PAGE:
Tuesday, October 7, 2008

Andrew Bush (Marissa's Pick)

Andrew Bush is a contemporary photographer based out of Los Angles. I found his book of this series while browsing in a photo bookstore this summer. His most well known series are these Vector Portraits. These portraits were taken while driving all over L.A. with a camera set up in the passenger seat of his car. A few are at stoplights and traffic but most were taken above 50 mph. Immediately, you can see how these images raise the issue of private vs. public space. Cars are a huge part of our individualistic culture, especially in Los Angles, and have become an entity of identity. Looking at the portraits, or just looking at the car next to you at a stoplight, you usually get an impression about the person inside.
Bush often explores this idea of objects that create identity in most of his work. Being part of a consumer culture, you are often defined from the outside in, by materials. These images present these little private worlds these people identify with and can express themselves in. Our cars have become like little homes or sanctuaries, because they are spaces of own, separated from the outside world while interacting with it. I think one of the strongest aspects of this work is how honest and vulnerable the subjects are. They are in this comfortable personal space, unaware of the camera because they are totally engaged with the outside of they’re car as we see them framed in they’re unique container. Conceptually and aesthetically, I find this pretty cool.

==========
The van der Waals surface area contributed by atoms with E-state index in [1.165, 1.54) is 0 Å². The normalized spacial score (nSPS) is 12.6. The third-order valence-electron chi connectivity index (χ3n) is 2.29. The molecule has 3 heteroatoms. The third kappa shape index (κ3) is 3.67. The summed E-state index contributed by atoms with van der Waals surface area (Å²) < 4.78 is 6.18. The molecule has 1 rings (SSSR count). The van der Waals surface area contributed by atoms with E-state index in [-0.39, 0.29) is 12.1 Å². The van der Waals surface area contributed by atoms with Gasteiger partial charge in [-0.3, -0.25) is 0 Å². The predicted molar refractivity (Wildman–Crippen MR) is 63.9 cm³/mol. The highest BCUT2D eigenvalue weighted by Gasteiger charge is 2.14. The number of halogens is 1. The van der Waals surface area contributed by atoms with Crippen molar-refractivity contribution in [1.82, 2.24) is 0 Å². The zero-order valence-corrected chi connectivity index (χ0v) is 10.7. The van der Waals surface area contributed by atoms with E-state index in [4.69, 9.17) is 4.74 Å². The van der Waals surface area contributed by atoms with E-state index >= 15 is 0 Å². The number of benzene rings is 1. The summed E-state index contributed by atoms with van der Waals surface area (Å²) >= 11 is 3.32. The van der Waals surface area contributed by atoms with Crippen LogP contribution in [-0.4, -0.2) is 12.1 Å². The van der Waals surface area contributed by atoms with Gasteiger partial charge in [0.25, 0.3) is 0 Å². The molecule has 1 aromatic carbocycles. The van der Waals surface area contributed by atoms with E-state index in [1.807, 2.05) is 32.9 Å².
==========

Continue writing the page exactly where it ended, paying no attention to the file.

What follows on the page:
Check out his website.  He has a lot of interesting projects dealing with the concept of identity.  There's a pretty funny one to do yourself.  He has been using the internet to find out about all the other Andrew Bush's in the world.  Thinking about identity in a name.  

1 comment:

Heather said...

I really loved the exploration of identity in all this work, especially since it has a little sense of humor to it which always interests me. The car photos give this great feel of isolation to each driver. Shooting everyone's profile with no eye contact from the subject highlights the fleeting moment and the separation between the subject and photographer. This could relate well to your work because this artist creates the polar opposite effect of what you want to achieve. He keeps the walls between subject and artist strong, keeping strangers just that...strangers.